©The World Botanical Associates Web Page
Prepared by Richard W. Spjut
May 2004, Mar 2008, Jan 2014

Suaeda suffruticosa
Brewster Co., TX
Spjut & Marin 15036,
Nov 2002


Suaeda nigra
Kern River Canyon, Old Kern River
Canyon RD, 13 Aug 2013

Trees and Shrubs of Kern County (Sep 2012)

Suaeda nigra (Chenopodium nigrum Rafinesque 1832) J.F. Macbride 1918 [Includes Suaeda moquinii (Chenopodium moquinii Torrey 1856) Greene 1889; Suaeda torreyana S. Watson 1874; Suaeda ramosissima (Dondia ramosissima Standley 1916) I. M. Johnston 1924, Suaeda suffrutescens S. Watson 1874, not Suaeda fruticosa Forsskål ex J. F.Gmelin 1775 (The Linnaean name, Chenopodium fruticosum = S. vera Forsskål. ex J. F. Gmelin), a Mediterranean species]. Bush seepweed.  Shrub or subshrub, or annual (JM2), with reddish wiry stems (in perennial forms) to 1 m or more; leaves needle-like but thick, blunt and fleshy, round or subterete in x-sect.,with a dark green ring just inside epidermis, visible at >= 10× magnification” (JM2), 1–2 cm long, “old leaf scars ± smooth” (JM2); flowering Mar–Sep, flowers green, clustered in axils of upper leaves, “0.4–2 mm diam” (JM2), bisexual, “calyx ± radial, lobes in age generally rounded, hooded or keeled” (JM2), ~1.5 mm, persistent and enclosing the fruit, petals absent; “bracts generally < leaves, generally not overlapping or covering internodes at stem tips” (JM2);  Alkaline washes and flats bordering lakes in the deserts below 5,000 ft, also along the  coast, north to Canada, east to Texas and south to Mexico. Bush seepweed scrub recognized in MCV2 when dominant and >2% cover. Type from upper part of Canadian River in the Texas Panhandle.  Kern Co.:  “Common and often abundant over great areas of alkaline plains in the valley and about Koehn Lake on the desert, less common around the dry lakes at Edwards Air Force Base” (Twisselmann), 61–838 m (CCH).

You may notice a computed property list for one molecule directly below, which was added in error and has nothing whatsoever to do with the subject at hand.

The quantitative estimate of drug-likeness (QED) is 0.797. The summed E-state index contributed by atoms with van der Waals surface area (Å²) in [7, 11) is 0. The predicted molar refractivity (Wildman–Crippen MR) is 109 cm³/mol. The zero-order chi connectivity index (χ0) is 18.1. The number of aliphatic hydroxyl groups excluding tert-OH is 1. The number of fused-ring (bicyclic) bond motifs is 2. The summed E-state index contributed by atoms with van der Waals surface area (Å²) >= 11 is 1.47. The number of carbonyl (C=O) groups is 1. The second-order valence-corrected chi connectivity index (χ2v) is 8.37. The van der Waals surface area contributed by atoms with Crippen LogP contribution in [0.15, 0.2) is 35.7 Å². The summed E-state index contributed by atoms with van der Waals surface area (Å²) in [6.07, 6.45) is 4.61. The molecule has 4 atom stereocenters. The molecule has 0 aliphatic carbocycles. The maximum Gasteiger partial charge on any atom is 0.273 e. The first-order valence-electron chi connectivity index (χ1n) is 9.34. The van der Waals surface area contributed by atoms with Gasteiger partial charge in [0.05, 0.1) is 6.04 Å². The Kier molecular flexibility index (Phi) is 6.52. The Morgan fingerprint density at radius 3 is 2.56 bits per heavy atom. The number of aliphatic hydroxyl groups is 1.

The species is regarded as highly variable in habit, leaf thickness and hairiness (JM2). Older floras (e.g., Abrams, Munz & Keck) distinguished additional species and/or varieties by whether they are annuals vs. perennials, by whether leaves are flattened vs. round in x-section, and by whether the plants are hairy vs. not hairy.  The names applied were not always correct.  The authors in JM2 give a more detailed account in FNA.  It is interesting to note that Twisselmann, who listed two species of Suaeda for the Kern County flora, commented under S. torreyana “that the degree of pubescence varies greatly and the segregation of the variety is of dubious merit.” Suaeda nigra was recognized by Abrams as mostly an annual plant.  The perennial or shrubby plants might be referred to S. suffrutescens, a name still in wide use today.